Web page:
Jeana Raines did not feel well. Her doctor had ordered her to undergo a blood transfusion for a liver condition that almost killed her in December, but it conflicted with an appointment at Minnesota's Board of Pardons.
On Tuesday afternoon, Raines powered through her discomfort to ask the governor, attorney general and chief justice of the Minnesota Supreme Court to wipe clean her criminal record.
Raines was convicted of two misdemeanors in the mid-90s. When she committed the crimes, Raines said she still was under the sway of an abusive relationship.
"I had three little kids and I didn't have a family to help me. I had no education, no income, no nothing," Raines told the board. "I did wrong, but I just felt like I was backed into a corner at that point in my life."
Created by the Legislature, the Board of Pardons has the ability to award what the legal system calls a pardon extraordinary, which removes the requirement that people with criminal histories have to report their convictions to potential employers or anyone else.
On Tuesday, 18 people asked that they be pardoned for crimes ranging from the sale of cocaine in 1994 to a burglary committed almost a half century ago.
In each case, the board reviewed the original crime, then interviewed the applicants and supporters, from wives to lawyers, about how they'd changed their lives.
PATH TO CRIME AND BACK AGAIN
In 1995, Raines was convicted in Stearns County for receiving food stamps while her ex-husband was staying in the house. In 1996, she was convicted for stealing a checkbook at the YMCA and writing a check to "cash."
She said it was for her three daughters, all of whom are now in college.
"It was for diapers and formula, and I think I got them a winter jacket," Raines said. "I'm not a thief, so of course I got caught right away."
Raines paid restitution for the crimes but the convictions seemed to follow her. Even after she received degrees in business and accounting from the Minnesota School of Business, she had trouble finding good jobs because of her criminal record.
"If you make a mistake when you're a teenager, or you're 20, should you have to pay for that for the rest of your life?" Raines said after her hearing. "I get it if you're a recidivist or it's a habit, but I think there should be extenuating circumstances because you're stupid sometimes."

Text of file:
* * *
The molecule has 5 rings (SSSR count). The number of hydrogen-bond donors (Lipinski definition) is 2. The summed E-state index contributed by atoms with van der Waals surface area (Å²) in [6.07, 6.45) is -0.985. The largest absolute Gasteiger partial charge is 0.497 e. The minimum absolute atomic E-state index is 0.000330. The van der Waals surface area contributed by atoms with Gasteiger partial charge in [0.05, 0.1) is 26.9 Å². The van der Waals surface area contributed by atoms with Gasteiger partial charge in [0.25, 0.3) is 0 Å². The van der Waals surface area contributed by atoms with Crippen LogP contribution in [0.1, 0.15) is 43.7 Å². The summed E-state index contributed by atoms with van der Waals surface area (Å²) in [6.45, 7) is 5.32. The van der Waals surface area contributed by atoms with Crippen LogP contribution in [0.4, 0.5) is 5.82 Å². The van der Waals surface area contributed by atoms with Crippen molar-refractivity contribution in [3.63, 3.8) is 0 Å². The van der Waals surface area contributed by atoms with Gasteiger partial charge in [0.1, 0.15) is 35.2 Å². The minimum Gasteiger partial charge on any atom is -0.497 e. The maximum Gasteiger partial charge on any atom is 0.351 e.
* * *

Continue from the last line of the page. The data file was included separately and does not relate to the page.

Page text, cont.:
Raines' economic situation only worsened three years ago when she started having difficulty waking up for her job in the morning. She felt confused and lethargic. Doctors diagnosed her with cirrhosis and end-stage liver failure. Now the stakes for the pardon hearing seemed higher.
"I was just nervous because I've been trying to do this for three years and I almost died in December because I couldn't stop bleeding," Raines said. "I just don't know what God wants because I tried so hard to raise my girls to be good people -- now all of a sudden I'm sick."
A PARDON EXTRAORDINARY
Gov. Mark Dayton said board members weigh whether the severity of the offense is commensurate with the harm now being done to someone with a criminal record who is just trying to support their family or get a better job. They ask about applicants' original crimes and, often, traffic offenses, which Dayton said they use to gauge the respect the applicant now has for the law.
"I want someone who has shown that they're really changed their lives," Dayton said later in an interview. "I look for evidence of community involvement and a life that seems to be on a very different track than the crimes that were committed in the first place."
The governor said serving on the Board of Pardons is challenging because of the impact his decisions have on people's future.
"Those are judgment calls, trying to exercise the wisdom of Solomon and to really look beneath the veneer and see who's really there," Dayton said. "Is it somebody we can trust to put back in society with a clean slate?"
Jeana Raines got that clean slate when the board approved her pardon extraordinary. Dayton said Raines' dedication to her daughters and her community involvement were factors in the board's decision.
"She wasn't avoiding responsibility, but she was explaining the circumstances. She seemed like a person of very good character and all three of us approved the pardon for her," Dayton said.
Raines now mostly relies on disability income. A former Navy service member who served in the early 1990s, Raines said she expects benefits from the Veteran's Administration that help pay rent for her Eden Prairie home to run out soon. The board's pardon is a bright spot.
"I'm hoping that as soon as my sickness gets better, this will make a big difference, because then I can take those jobs that I've interviewed for -- the bigger jobs," Raines said.
The Minnesota Board of Pardons approved pardon requests for seven of the 18 applicants on Tuesday, according to the Associated Press.